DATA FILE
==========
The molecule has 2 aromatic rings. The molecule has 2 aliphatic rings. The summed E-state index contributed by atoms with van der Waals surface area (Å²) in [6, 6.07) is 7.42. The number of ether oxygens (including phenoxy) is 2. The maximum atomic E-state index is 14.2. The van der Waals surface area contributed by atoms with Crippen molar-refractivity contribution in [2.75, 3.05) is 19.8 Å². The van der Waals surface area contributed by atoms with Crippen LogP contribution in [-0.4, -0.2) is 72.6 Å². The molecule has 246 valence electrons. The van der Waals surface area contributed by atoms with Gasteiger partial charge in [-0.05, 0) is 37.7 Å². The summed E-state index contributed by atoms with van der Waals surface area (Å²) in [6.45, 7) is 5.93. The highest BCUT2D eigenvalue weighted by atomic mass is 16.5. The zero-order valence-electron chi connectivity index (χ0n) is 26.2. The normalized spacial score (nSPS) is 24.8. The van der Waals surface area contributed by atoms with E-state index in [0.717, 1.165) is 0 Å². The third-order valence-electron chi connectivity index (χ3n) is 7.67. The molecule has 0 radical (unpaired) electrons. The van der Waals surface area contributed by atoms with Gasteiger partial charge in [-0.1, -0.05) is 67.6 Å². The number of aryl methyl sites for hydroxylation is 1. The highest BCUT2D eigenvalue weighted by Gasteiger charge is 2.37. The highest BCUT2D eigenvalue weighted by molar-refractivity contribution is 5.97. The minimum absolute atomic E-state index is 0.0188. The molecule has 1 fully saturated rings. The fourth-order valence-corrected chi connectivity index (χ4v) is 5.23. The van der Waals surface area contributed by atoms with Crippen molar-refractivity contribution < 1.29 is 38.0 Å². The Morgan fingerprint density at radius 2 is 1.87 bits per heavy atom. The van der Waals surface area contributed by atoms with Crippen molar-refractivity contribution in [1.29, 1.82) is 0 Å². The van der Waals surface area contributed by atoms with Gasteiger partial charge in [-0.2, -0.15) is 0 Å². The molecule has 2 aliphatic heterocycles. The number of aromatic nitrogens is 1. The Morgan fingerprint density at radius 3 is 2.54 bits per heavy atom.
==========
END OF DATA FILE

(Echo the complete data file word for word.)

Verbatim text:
The molecule has 2 aromatic rings. The molecule has 2 aliphatic rings. The summed E-state index contributed by atoms with van der Waals surface area (Å²) in [6, 6.07) is 7.42. The number of ether oxygens (including phenoxy) is 2. The maximum atomic E-state index is 14.2. The van der Waals surface area contributed by atoms with Crippen molar-refractivity contribution in [2.75, 3.05) is 19.8 Å². The van der Waals surface area contributed by atoms with Crippen LogP contribution in [-0.4, -0.2) is 72.6 Å². The molecule has 246 valence electrons. The van der Waals surface area contributed by atoms with Gasteiger partial charge in [-0.05, 0) is 37.7 Å². The summed E-state index contributed by atoms with van der Waals surface area (Å²) in [6.45, 7) is 5.93. The highest BCUT2D eigenvalue weighted by atomic mass is 16.5. The zero-order valence-electron chi connectivity index (χ0n) is 26.2. The normalized spacial score (nSPS) is 24.8. The van der Waals surface area contributed by atoms with E-state index in [0.717, 1.165) is 0 Å². The third-order valence-electron chi connectivity index (χ3n) is 7.67. The molecule has 0 radical (unpaired) electrons. The van der Waals surface area contributed by atoms with Gasteiger partial charge in [-0.1, -0.05) is 67.6 Å². The number of aryl methyl sites for hydroxylation is 1. The highest BCUT2D eigenvalue weighted by Gasteiger charge is 2.37. The highest BCUT2D eigenvalue weighted by molar-refractivity contribution is 5.97. The minimum absolute atomic E-state index is 0.0188. The molecule has 1 fully saturated rings. The fourth-order valence-corrected chi connectivity index (χ4v) is 5.23. The van der Waals surface area contributed by atoms with Crippen molar-refractivity contribution < 1.29 is 38.0 Å². The Morgan fingerprint density at radius 2 is 1.87 bits per heavy atom. The van der Waals surface area contributed by atoms with Crippen molar-refractivity contribution in [1.29, 1.82) is 0 Å². The van der Waals surface area contributed by atoms with Gasteiger partial charge in [-0.2, -0.15) is 0 Å². The molecule has 2 aliphatic heterocycles. The number of aromatic nitrogens is 1. The Morgan fingerprint density at radius 3 is 2.54 bits per heavy atom.